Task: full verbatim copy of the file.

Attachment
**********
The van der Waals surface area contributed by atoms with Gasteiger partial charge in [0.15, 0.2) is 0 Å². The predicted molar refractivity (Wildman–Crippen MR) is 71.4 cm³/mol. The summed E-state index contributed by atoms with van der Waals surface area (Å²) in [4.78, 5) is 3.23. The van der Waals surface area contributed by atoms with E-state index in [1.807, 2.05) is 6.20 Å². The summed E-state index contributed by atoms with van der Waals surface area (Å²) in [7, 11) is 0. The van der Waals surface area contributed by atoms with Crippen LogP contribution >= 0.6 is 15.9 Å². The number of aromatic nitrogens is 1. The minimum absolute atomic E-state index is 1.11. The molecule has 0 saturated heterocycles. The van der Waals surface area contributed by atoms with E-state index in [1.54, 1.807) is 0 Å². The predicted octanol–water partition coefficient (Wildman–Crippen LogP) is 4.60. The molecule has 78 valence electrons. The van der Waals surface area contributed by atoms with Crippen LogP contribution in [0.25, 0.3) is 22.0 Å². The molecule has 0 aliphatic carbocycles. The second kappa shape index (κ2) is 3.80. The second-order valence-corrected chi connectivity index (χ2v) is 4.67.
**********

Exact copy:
The van der Waals surface area contributed by atoms with Gasteiger partial charge in [0.15, 0.2) is 0 Å². The predicted molar refractivity (Wildman–Crippen MR) is 71.4 cm³/mol. The summed E-state index contributed by atoms with van der Waals surface area (Å²) in [4.78, 5) is 3.23. The van der Waals surface area contributed by atoms with E-state index in [1.807, 2.05) is 6.20 Å². The summed E-state index contributed by atoms with van der Waals surface area (Å²) in [7, 11) is 0. The van der Waals surface area contributed by atoms with Crippen LogP contribution >= 0.6 is 15.9 Å². The number of aromatic nitrogens is 1. The minimum absolute atomic E-state index is 1.11. The molecule has 0 saturated heterocycles. The van der Waals surface area contributed by atoms with E-state index in [1.54, 1.807) is 0 Å². The predicted octanol–water partition coefficient (Wildman–Crippen LogP) is 4.60. The molecule has 78 valence electrons. The van der Waals surface area contributed by atoms with Crippen LogP contribution in [0.25, 0.3) is 22.0 Å². The molecule has 0 aliphatic carbocycles. The second kappa shape index (κ2) is 3.80. The second-order valence-corrected chi connectivity index (χ2v) is 4.67.